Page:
My instinct, however, is that the word “Here” means something more along the lines of, “Look! The Sun is coming!” And so I have rendered it with the word “ecce.”

I take as corroboration St. Jerome’s translation of Genesis 37:17, widely translated into English as “Here comes that dreamer!” (vid. RSV, NIV, et al.):
“Ecce somniator venit.”

“Little Darling”
To render this frequently repeated form of address I have gone with the well attested term of endearment “Deliciae,” which fortuitously has the same number of syllables as the original English, thus making it perfectly singable.

“It Feels Like Years Since it’s Been Here.”
The question we must first address is, what is the referent of the word “IT”? Is George talking about the aforementioned Winter? In other words, Oh, it’s still winter, it feels like years since it’s been here! Or is he talking about the Sun, which has theoretically NOT been here for a long time and now is finally here?
For me, the deciding factor comes from the parallel phrase in another verse:
“It seems like years since it’s been clear.”

In this case, it has NOT been clear, but finally, with the arrival of the Sun, it is now clear. 

The fact that he also completely repeats the phrase in the next verse, following the mention of the “Smile” makes it further unlikely that he is switching up what the “IT” is referring to. 

Why does this matter? It matters because I will be rendering both of these sentences as Indirect Statement Constructions. And the choice of the accusative pronoun requires me to know the referent, and therefore its gender to choose the correct one! If he is talking about the Winter (hiems) I need the feminine “eam.”  I am deciding that the “IT” here is the Sun, and so I use the masculine “eum.”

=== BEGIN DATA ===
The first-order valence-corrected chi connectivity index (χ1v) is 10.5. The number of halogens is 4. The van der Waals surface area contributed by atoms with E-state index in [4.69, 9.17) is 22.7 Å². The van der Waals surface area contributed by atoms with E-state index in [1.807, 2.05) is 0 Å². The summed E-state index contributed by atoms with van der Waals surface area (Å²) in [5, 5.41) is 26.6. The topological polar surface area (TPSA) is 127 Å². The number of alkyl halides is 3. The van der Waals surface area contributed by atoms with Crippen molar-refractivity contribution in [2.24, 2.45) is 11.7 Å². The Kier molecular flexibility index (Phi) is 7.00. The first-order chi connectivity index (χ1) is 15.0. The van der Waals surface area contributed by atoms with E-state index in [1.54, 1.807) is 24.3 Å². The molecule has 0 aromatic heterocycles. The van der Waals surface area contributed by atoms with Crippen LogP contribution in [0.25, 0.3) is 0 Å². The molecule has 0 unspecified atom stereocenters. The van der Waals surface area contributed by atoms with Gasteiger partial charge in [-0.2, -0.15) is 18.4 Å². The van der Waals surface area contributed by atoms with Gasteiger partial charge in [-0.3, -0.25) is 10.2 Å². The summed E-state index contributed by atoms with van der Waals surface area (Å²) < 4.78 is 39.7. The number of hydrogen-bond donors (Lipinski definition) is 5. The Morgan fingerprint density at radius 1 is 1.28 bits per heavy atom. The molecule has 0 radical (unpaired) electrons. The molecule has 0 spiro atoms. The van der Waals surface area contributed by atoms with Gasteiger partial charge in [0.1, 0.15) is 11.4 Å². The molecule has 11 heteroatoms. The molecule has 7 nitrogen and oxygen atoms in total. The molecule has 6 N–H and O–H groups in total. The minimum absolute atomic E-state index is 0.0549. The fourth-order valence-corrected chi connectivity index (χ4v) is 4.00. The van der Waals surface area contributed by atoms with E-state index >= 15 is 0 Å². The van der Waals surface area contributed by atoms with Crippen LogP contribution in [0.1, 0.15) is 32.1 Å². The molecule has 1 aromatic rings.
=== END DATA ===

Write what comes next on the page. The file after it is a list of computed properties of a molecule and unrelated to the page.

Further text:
And so, I render the phrase “It feels like years since it’s been here” as an Indirect Statement with a literal English translation:
“It feels (that) for years it (the sun) not to have been here.”
Sentit annos eum non fuisse hic

The precise word order is chosen primarily to make it sing more fluidly.

“The Smile[’]s Returning to the Faces”
What makes this one a bit tricky is that what George seems to actually sing in the recording is different from his original handwritten lyrics, which read:
“The smiles are returning to their faces.”

I put the apostrophe in brackets above because potentially George actually sang what his handwritten lyrics first attested, but the key words “are” and :”their” just didn’t come out clearly in the recording. 
I have decided to just translate based on what it sounds like and make the word which sounds like “Smiles” into “Smile’s” (contraction of “Smile is”).

“I Feel that Ice is Slowly Melting”
If you look up “to melt” in a typical Latin dictionary, you will find “liquefacere” in the transitive and the intransitive “liquescere.” I am again going to St. Jerome for a different option, such as in Psalm 67:3:
“Sicut fluit cera a facie ignis”
“As wax melts before fire.”

Tuesday, March 31, 2020

Actual Footage of Teachers...

In this post I will be presenting a series of video tributes to fellow teachers managing through difficult times with ingenuity and grace.